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You can’t change the past – but you can change its interpretation

As a History teacher, I always tried to instill in my students that, although history facts remain the same, it is always possible that new facts can be uncovered that can change the interpretation of past events. Or, just as likely, a historian may look at the facts and put a different interpretation on them.

I came across an example of this today. There are always theories about the marriage and pregnancies of Anne Boelyn and Henry VIII. There always will be. I came across an article with convincing evidence that Mark Smeaton may have been the father of the male child Anne miscarried shortly before she was condemned. In short, the timing was right, Anne admitted that he visited her in her chamber and Mark Smeaton was the only one of those accused of sleeping with Anne to admit it.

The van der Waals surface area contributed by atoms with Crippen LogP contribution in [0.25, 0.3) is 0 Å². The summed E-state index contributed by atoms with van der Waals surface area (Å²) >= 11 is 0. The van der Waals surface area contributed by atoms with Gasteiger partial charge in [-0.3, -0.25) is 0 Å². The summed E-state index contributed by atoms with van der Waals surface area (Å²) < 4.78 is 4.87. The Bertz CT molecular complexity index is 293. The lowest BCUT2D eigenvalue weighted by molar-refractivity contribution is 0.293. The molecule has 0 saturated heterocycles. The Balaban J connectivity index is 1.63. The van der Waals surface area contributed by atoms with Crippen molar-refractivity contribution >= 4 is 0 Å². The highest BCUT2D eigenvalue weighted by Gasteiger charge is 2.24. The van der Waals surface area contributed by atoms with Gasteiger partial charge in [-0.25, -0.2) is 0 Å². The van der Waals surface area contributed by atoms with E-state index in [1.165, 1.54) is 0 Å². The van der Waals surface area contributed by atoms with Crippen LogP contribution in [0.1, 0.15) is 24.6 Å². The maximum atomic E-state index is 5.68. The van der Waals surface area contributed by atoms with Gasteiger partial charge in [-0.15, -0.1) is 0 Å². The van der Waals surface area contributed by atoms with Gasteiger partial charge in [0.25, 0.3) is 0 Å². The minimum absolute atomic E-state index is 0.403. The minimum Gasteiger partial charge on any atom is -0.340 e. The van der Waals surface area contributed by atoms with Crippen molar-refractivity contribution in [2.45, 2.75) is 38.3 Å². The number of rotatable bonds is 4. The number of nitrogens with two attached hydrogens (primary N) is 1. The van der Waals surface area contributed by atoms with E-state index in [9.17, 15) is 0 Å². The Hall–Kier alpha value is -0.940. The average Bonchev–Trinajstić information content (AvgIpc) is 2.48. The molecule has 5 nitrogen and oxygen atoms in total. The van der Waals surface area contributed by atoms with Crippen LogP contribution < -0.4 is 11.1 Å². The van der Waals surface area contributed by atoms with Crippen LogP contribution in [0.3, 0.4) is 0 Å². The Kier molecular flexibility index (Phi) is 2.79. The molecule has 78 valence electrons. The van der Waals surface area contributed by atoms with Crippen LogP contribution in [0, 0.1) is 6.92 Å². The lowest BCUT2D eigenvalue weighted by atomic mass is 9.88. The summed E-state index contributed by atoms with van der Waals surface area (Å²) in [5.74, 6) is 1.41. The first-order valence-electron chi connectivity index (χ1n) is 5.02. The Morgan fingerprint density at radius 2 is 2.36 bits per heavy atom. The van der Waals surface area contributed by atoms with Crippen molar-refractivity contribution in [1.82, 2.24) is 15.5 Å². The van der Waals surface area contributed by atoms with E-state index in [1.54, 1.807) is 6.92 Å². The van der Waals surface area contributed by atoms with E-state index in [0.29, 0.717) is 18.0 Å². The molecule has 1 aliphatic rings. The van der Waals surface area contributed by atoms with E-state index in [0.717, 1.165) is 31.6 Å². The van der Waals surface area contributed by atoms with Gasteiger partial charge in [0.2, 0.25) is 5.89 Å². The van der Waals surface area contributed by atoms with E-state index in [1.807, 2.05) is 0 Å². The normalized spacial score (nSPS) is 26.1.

Article by Dr Brian Collins supporting Mark Smeaton as the father of the miscarried male foetus

And yet, a commentary by Claire Ridgeway, gives an equally convincing argument against the theory. She takes each of Dr Collin’s suggestions and counteracts them with her own research and evidence.

Claire Ridgeway’s rebuttal of the suggestion that Mark Smeaton was the father of Anne Boelyn’s miscarried baby

Both articles were thoroughly researched and backed with evidence. But in cases such as this, no-one except Anne Boelyn and Mark Smeaton knew the truth. And they both told different stories. So the ‘facts’ are reliant on evidence provided by others -and the interpretation of the same.

Just for the record – I don’t think Anne Boelyn was stupid enough to take the risk of bearing another man’s child ……



The image above is from a scene in the series The Tudors where Mark Smeaton is teaching Anne to by the violin. Source from The Tudors Wiki: Mark Smeaton

Categories: non-fiction

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Kerry A Waight - Author

A writer of historical fiction and paranormal stories.

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